Prior to permitting a pad site, City Staff from Environmental Services, Legal, Fire, Building Inspections, Transportation, Planning, and Engineering Departments thoroughly review the application submitted by the operator to ensure compliance with local and state regulations. On occasion, an application must go to City Council before being approved.
Once an application is approved and operations have commenced, Environmental Services Staff inspects the pad site quarterly, in response to citizens’ complaints/concerns, and during drilling and completion activities. Environmental Staff also performs air monitoring at each pad site.

In addition, a third party Gas Inspector inspects the site during the initial drilling, fracturing, completion activities, and annually.

Drilling for Natural Gas

All gas wells are permitted by the City of Grand Prairie, Environmental Services Department to ensure that all local, state, and federal regulations are met by the applicant. After a well has been permitted, the site will be prepared by bulldozers and other equipment and a drill rig will be set up. During the drilling operations, expected to last from weeks to several months per well, the drilling crew and security will be on-site 24 hours a day, 7 days a week. The drill rig will be used to drill through solid rock to get to the natural gas reserves about 1.5 miles below the surface.

To improve gas production, a mixture of chemicals, sand and water is forced into the well to fracture the rock and allow natural gas to flow to the well bore. This process, called “fracturing” takes several days per well.

After the well is drilled, storage tanks, meters, pumps, and other equipment are brought onto the site and the area is cleaned up and fenced. These wells are expected to be productive from 30 to 50 years. Occasional “refracturing” may be needed to maintain the flow of gas from the well.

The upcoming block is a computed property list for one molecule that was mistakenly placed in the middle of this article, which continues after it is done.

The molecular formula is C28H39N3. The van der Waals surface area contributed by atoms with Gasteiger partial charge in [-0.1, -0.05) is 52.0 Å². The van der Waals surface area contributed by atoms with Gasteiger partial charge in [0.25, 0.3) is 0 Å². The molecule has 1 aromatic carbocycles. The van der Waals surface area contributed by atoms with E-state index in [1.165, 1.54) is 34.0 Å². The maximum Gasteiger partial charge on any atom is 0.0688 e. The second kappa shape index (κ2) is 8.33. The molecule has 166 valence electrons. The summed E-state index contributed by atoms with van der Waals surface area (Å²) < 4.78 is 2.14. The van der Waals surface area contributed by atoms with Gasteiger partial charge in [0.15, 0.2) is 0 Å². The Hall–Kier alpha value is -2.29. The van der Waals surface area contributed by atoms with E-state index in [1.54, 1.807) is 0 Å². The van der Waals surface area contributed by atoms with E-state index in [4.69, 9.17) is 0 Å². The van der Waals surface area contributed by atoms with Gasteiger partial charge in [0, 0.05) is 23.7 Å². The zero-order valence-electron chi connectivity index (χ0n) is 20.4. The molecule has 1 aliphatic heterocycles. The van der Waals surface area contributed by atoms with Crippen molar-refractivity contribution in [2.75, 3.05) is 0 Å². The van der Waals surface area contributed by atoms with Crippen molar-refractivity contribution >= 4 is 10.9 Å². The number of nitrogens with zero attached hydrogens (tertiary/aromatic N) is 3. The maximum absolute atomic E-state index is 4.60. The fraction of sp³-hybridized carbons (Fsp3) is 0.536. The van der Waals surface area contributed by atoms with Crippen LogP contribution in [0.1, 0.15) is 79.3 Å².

Once the well stops producing, the well is capped and the operator returns the site to its original condition as much as practicable.

Phases of Exploring and Producing Natural Gas in the Barnett Shale

  • Thumper Truck
    Phase 1: Seismic Phase

    The Seismic Phase is the process of acquiring 3-D seismic information to evaluate the subsurface. “Thumper Trucks” are used during this process.

  • Drilling for Overview
    Phase 2: Drilling Phase

    The Drilling Phase is the process of constructing the drill site area and drilling through the subsurface. Typically a well takes 20 to 45 days to drill.

  • Fracturing for Overview
    Phase 3: Completion Phase

    Completion Phase is the process of fracture stimulating or "fracking" the well to allow the natural gas to flow. It can take 3 to 4 days to fracture and complete the well for production.

  • Production Tree
    Phase 4: Production Phase

    Production Phase, the quiet, long-term phase, is the process of producing the natural gas from the well and transporting it via pipelines to market. A wellhead or “Christmas tree” is placed on top of the existing well site to control and regulate the flow of gas. This phase can last approximately 30 to 50 years.

  • Abandonment
    Phase 5: Abandonment Phase

    Abandonment Phase occurs once production is complete. The well is plugged, all of the equipment and debris is removed from the site, and the site is abandoned.